Functional Prototyping

A Missed Opportunity in Web Design

Chuánqí Sun
9 min readJan 17, 2018

Why prototyping

All buildings are predictions.
All predictions are wrong

Stewart Brand How Buildings Learn

We designers make predictions about the user, the device, and the environment all the time. Even the most battle-scarred designers make poor predictions that result in painful user experiences.

What predictions did the designer make about this towel dispenser and its users? Note a second sticker near the bottom that says “pull down”.

Prototyping could have revealed some of the wrong predictions about this towel dispenser and its users — 1) do people always pull the towel downward? 2) does pulling one piece of towel always reveal the next? 3) do people know where the knob is and what it does? 4) when people turn the knob, do they turn it clockwise or counterclockwise? Prototyping saves the day by catching errors in predictions like these before we’ve gone too far. With the help of prototyping, we can:

Fail fast, fail cheap

Prototypes are built with materials that are cheap and easy to modify or replace. Antoni Gaudí’s prototype of Sagrada Familia was simply made of strings weighted down with birdshot. The everyday material enabled Gaudí to instantly adjust the curvature of the vaulted ceiling in his model. He just needed to increase or reduce the birdshot weight. The beauty of the final product was marveled by millions of visitors every year.

The prototype informed the design of the awe-inspiring ceiling of Sagrada Familia [1] [2]

Whenever a change in design is prohibitively expensive, prototyping helps in reducing the cost of development. Electronic engineers prototype on breadboards or micro controllers like Raspberry Pi that cost a fraction of the real thing. Each design flaw discovered during the prototyping translates to millions of dollars saved in marketing failures, recalls, and lawsuits.

From the breadboard prototype to the printed circuit board [3] [4]

Select the best from the pool

Thanks to their low cost, multiple prototypes can be built and tested at the same time, so the designers can select the best from the pool. This is effectively artificial selection.

Think of genetic engineers as designers of species. Instead of trying one crossbreed or one genetic mutation on one individual at a time, they always test on a population, maximizing the likelihood of finding desirable traits. It is the low cost of reproducing each additional individual that makes the selection possible on a large scale.

Scientists perform genetic selection at scale [5]

We see a similar strategy in quantitative trading where the investors use a computer algorithm to determine when to buy or sell stocks. Before they trust a new algorithm with millions of dollars, the investors “prototype” the algorithm by auditing its performance for a few months with a hypothetical investment. Since the cost of adding one algorithm to the performance audit is almost zero, the investors can hold worldwide competitions like this to maximize the likelihood of finding the best algorithm.

Bring in the reality

No matter how good a piece of design looks on paper, it may not work as expected in the real world due to added complexity and unexpected conditions. Testing a roughly-made prototype in the real environment can be more productive than pursuing the perfect design on paper.

The space industry probably requires the most rigorous design on paper. Engineers spend sleepless nights solving equations and running simulations. Risks are avoided by all means because failures cost billions. When CubeSat, the 10×10×10 cm cubic satellite, entered the industry, it brought down the cost of each unit so much that risk-taking suddenly became affordable. Engineers would collect real-world data from the launch of a prototype, improve the design using the data, and launch the next iteration within months.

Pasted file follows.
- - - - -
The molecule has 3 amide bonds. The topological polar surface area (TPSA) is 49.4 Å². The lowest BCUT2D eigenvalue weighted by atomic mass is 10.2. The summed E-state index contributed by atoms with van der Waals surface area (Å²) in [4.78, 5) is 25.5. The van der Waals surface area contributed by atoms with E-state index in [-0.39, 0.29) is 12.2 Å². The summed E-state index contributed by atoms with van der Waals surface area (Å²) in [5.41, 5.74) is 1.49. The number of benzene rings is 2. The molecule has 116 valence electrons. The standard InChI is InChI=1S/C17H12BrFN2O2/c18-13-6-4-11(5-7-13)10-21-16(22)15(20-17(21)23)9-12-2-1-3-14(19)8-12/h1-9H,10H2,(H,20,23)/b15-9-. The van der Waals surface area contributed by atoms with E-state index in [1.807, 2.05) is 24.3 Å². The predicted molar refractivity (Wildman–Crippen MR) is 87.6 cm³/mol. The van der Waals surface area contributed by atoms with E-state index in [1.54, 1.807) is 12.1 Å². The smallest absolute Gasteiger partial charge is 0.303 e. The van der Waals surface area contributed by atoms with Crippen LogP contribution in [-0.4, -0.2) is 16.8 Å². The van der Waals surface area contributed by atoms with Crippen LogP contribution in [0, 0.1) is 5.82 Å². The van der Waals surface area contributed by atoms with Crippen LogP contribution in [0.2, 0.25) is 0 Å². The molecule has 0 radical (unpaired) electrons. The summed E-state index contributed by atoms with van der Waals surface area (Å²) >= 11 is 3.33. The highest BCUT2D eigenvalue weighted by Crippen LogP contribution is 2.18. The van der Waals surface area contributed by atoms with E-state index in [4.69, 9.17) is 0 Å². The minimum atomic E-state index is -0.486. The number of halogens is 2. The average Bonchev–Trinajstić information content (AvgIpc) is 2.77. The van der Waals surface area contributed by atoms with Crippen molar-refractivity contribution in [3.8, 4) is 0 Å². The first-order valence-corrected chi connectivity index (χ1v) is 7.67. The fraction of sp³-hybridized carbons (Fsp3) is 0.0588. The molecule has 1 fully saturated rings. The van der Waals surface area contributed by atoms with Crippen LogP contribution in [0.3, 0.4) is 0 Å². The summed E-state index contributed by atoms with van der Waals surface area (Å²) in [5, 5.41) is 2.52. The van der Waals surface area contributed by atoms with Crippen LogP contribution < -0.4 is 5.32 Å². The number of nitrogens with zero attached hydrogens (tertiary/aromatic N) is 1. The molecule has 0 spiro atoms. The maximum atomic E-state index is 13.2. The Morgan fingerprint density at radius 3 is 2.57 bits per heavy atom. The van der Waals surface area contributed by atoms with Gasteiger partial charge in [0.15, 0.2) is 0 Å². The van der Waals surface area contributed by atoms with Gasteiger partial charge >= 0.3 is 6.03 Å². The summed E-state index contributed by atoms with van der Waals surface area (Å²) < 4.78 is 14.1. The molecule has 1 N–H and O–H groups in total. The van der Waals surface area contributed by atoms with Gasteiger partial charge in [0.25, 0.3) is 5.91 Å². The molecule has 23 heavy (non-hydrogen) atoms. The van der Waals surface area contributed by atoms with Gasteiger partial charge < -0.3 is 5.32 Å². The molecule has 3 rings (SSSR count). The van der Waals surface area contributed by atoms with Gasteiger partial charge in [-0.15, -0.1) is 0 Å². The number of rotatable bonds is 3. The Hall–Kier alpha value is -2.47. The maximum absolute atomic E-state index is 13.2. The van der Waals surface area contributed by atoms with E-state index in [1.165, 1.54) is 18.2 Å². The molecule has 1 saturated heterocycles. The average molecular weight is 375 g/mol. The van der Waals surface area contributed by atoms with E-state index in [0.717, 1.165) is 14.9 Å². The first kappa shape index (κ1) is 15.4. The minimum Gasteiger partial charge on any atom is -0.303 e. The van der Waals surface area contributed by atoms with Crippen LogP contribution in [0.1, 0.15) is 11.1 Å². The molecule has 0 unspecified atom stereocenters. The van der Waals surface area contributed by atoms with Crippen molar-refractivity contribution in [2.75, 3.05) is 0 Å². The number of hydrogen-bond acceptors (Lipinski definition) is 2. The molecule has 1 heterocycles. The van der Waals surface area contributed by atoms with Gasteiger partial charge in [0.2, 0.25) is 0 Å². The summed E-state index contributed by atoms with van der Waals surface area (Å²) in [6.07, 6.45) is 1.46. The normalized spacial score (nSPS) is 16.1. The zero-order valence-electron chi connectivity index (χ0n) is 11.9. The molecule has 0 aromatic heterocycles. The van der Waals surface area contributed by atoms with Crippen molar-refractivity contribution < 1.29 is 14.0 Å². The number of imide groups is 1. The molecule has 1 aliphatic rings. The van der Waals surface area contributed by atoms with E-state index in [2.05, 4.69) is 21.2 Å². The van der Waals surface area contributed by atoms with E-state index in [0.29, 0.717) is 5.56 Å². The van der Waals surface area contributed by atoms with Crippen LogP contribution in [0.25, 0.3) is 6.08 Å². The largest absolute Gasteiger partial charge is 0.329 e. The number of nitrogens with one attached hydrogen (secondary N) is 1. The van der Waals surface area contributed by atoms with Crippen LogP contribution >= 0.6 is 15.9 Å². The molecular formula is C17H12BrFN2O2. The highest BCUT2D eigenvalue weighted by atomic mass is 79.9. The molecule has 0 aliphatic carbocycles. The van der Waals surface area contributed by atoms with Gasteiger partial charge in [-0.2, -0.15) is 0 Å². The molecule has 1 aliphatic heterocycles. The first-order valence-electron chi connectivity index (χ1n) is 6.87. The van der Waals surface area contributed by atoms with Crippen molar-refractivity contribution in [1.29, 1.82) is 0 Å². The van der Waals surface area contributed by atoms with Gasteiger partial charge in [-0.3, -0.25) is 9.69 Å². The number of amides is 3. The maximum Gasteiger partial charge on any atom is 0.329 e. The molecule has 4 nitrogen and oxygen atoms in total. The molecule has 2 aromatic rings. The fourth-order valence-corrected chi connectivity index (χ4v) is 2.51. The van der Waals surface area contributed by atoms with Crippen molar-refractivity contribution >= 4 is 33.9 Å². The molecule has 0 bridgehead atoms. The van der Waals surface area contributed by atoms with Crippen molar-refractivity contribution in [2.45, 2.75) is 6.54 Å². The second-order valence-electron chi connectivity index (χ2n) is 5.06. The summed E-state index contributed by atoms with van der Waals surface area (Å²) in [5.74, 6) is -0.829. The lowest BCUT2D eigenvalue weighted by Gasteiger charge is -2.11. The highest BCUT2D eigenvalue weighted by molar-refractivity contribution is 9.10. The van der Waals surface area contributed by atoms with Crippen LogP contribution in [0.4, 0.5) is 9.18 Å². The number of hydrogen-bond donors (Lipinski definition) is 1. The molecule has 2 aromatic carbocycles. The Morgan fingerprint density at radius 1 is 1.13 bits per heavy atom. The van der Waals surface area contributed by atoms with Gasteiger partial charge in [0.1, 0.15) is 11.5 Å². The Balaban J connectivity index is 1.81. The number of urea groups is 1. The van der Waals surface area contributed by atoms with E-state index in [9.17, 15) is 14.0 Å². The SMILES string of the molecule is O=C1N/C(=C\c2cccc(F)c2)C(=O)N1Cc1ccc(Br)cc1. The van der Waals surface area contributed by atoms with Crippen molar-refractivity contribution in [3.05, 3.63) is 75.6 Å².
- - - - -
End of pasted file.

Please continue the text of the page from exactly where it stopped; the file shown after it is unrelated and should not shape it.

A CubeSat built by Norwegian university students [6]

The prototypes exposed the design to real-world conditions such as wind, temperature, and cosmic rays, which are almost impossible to simulate with computer aided design software. Powered by the learning from these real-world lessons, people turned what was a once a prohibitive rocket science into fun and educational crowd funding projects like this. Sky is no longer the limit.

A similar prototyping practice had been widely adopted in the automobile industry where they call prototypes “pre-production” cars. Those camouflaged prototypes allowed car makers to evaluate the handling, comfort, and performance of a design with real drivers and passengers on real roads under real weather conditions, but without the overhead in building complete production lines or the need to meet all industry regulations. Using the data collected from the prototypes, car makers can address issues that are difficult to identify through software simulations.

A pre-production prototype car in road test [7]

Existing prototyping in web design

Just like designers in any other industry, web designers have already been using prototypes to inform their design thinking, conduct user research, or convince stakeholders. But the techniques and tools we use have prevented us from harnessing the full potential of prototyping:

Low fidelity prototypes — wireframes in Balsamiq

The most basic pen-on-paper prototypes or the Balsamiq wireframes are very easy to create, allowing us to fail fast, fail cheap. It also allows us to quickly make several variations of one design so that we can select the best from the pool. But representing the content with fixed sized lines and blocks is fundamentally at odds with the reality.

A wireframe made with Balsamiq, a popular UI/UX prototyping tool [8]

Real content, rendered in browser, have variable lengths that could overflow the blocks prescribed by the wireframe. Real screens are never the same size as the artboards the prototype is framed in. Real buttons can be clicked, touched, hovered, disabled, and various actions can be triggered, but the prototype, made with static blocks, only represents a snapshot in time and a flat surface in space. The liveliness of interactions and responsiveness, and the depth of the underlying content structure are lost.